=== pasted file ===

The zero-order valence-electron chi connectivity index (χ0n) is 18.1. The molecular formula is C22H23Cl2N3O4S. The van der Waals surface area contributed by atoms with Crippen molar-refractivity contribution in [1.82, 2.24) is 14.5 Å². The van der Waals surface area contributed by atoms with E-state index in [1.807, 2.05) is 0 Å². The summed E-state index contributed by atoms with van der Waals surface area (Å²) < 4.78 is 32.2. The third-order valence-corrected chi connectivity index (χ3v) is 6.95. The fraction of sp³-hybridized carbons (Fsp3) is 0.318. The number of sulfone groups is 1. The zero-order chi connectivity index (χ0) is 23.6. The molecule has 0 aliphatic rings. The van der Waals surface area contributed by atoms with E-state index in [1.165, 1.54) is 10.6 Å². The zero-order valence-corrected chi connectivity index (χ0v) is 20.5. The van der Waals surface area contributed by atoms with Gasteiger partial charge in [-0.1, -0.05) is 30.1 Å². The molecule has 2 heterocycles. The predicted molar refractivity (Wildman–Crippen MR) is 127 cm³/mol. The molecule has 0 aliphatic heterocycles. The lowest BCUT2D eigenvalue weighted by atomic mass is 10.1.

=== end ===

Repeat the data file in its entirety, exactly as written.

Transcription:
The zero-order valence-electron chi connectivity index (χ0n) is 18.1. The molecular formula is C22H23Cl2N3O4S. The van der Waals surface area contributed by atoms with Crippen molar-refractivity contribution in [1.82, 2.24) is 14.5 Å². The van der Waals surface area contributed by atoms with E-state index in [1.807, 2.05) is 0 Å². The summed E-state index contributed by atoms with van der Waals surface area (Å²) < 4.78 is 32.2. The third-order valence-corrected chi connectivity index (χ3v) is 6.95. The fraction of sp³-hybridized carbons (Fsp3) is 0.318. The number of sulfone groups is 1. The zero-order chi connectivity index (χ0) is 23.6. The molecule has 0 aliphatic rings. The van der Waals surface area contributed by atoms with E-state index in [1.165, 1.54) is 10.6 Å². The zero-order valence-corrected chi connectivity index (χ0v) is 20.5. The van der Waals surface area contributed by atoms with Gasteiger partial charge in [-0.1, -0.05) is 30.1 Å². The molecule has 2 heterocycles. The predicted molar refractivity (Wildman–Crippen MR) is 127 cm³/mol. The molecule has 0 aliphatic heterocycles. The lowest BCUT2D eigenvalue weighted by atomic mass is 10.1.